Traditional M&A activity has started to increase in certain geographies, albeit more slowly than anticipated in some states. Due to the tough economic and regulatory climate, organic top-line growth is proving to be quite difficult. In this regard, mergers are becoming one of the more popular strategies to increase earnings with cost-saving synergies as a key driver.

Molly Curl, a bank regulatory national advisory partner at Grant Thornton LLP, lays out the key considerations in an M&A transaction for both buyers and sellers.

Factors that come into play when deciding whether to buy or sell

1. Take stock of your goals and hone your strategy going forward. Work with your key stakeholders to clearly define your organizational goals. Ask critical questions like:

  • Are we focused on being a community bank, willing to accept lower current returns?
  • Are we working toward a liquidity event for our owners?
  • Are we striving to move from a midsize bank to a large regional or national bank?

2. Make sure to consider what is attractive in a bank (or acquisition/sale) when mapping out strategy. Consider factors such as core deposits, loan portfolio, asset quality, franchise value and tangible book value.

Keys for success for sellers

1. Understand the needs of the stakeholders.

Set realistic expectations. Ensure your board and other key stakeholders understand the current M&A market, the risks and rewards, all communications from interested acquirers and views of third parties and advisers.

2. Clearly communicate the M&A process to your organization.

A clear and honest communication of the M&A process to your organization will help pave the road to a smoother and more successful transaction. This should include confidentiality agreements, a full deal information package and all related contracts.

3. Understand general transaction pricing and the mechanics.

Consider how your organization fits into the buyer’s profile, including cost of funds, deposit profile, customer base, loan quality, operating costs and growth projections.

4. Optimize your financial picture based on M&A.

  • Clean up the balance sheet to the best extent possible.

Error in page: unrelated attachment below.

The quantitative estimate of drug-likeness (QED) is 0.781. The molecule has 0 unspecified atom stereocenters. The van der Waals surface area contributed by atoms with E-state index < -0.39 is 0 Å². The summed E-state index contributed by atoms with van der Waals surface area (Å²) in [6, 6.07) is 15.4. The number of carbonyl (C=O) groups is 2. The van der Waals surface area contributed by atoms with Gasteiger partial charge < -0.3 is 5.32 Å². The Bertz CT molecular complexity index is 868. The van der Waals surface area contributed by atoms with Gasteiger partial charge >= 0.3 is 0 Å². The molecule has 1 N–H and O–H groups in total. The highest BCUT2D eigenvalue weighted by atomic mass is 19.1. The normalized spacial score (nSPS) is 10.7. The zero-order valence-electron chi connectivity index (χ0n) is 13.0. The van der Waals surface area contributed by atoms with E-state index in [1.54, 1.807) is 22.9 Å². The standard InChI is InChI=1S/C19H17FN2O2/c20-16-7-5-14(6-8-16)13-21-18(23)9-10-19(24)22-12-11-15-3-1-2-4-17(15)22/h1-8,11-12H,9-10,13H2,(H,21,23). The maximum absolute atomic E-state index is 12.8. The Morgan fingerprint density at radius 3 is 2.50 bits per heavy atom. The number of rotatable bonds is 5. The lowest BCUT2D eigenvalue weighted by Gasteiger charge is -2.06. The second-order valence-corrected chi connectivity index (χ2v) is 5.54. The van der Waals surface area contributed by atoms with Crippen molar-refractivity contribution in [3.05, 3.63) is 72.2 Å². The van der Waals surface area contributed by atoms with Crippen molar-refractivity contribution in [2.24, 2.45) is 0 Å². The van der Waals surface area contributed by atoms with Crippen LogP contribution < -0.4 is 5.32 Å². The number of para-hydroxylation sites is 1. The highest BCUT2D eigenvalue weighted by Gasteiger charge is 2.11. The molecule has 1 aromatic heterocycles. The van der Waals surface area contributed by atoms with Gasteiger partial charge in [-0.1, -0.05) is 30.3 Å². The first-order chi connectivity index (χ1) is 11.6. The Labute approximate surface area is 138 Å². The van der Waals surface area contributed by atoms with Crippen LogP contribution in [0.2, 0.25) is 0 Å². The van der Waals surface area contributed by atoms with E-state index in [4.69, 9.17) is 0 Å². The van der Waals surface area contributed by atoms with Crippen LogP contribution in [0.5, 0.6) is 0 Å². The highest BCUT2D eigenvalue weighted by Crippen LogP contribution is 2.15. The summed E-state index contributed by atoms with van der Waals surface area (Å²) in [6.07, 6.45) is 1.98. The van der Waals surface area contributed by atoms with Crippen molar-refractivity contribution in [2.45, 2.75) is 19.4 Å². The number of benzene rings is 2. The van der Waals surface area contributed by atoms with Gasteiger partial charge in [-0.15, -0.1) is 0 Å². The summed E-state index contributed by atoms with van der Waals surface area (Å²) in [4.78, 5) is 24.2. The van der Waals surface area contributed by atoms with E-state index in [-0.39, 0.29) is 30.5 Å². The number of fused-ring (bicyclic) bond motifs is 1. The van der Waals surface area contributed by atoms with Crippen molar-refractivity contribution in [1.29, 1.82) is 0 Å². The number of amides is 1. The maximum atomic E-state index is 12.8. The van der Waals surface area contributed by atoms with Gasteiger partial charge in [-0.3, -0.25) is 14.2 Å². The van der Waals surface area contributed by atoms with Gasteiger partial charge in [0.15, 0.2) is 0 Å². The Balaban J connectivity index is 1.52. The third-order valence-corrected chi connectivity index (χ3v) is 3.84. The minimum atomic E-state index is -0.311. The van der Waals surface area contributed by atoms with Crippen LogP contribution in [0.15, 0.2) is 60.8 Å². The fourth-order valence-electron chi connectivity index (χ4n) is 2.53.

• Understand and assess potential contingent liabilities.
  • Develop pro forma financials for interested buyers.

5. Consider your interactions with potential buyers.

  • Does the buyer’s motivation align with your organizational goals?
  • Measure and understand levels of interest—keep lines of communication open.
  • Understand the financial and operational strengths and weaknesses of potential buyers.

Keys for success for buyers

1. Tie transactions to strategy.

Review your overall business and acquisition strategy and goals, including acquisition criteria. Will the transaction help you achieve your end strategy?

2. Communicate with regulators.

It’s critical in today’s climate to keep regulators top of mind. Keep the lines of communication open and honest, such as where you want to expand. Share all aspects of your strategy.

3. Assess your systems.

Your systems must be scalable to handle the onslaught of new data and must be flexible to handle different data in different forms.

4. Have an acquisition team in place.

Designate a project manager or M&A leader to coordinate all facets of the transaction; your team must be multidisciplinary. Form a due diligence team that will be prepared to strike at a moment’s notice and set forth a communications strategy to keep your existing and soon-to-be acquired customers as well as your employees informed.

5. Identify your target “wish list.”

Consider what your organization should look like in a few years. Use this long-term vision to define your overall strategy and incorporate it into how you identify the right targets. 

6. Prioritize customers and human capital. Prioritization comes down to these three processes:

  • Stabilize continuing customer relationship and business continuity by establishing a customer management process during the transition to protect existing relationships and revenues.
  • Reduce workforce with stability and efficiency by setting performance metrics during the transition, and eliminate costs from duplicative processes and positions.
  • Integrate senior executive and key sales leaders by remaining customer and business-focused during the transition. 

Molly Curl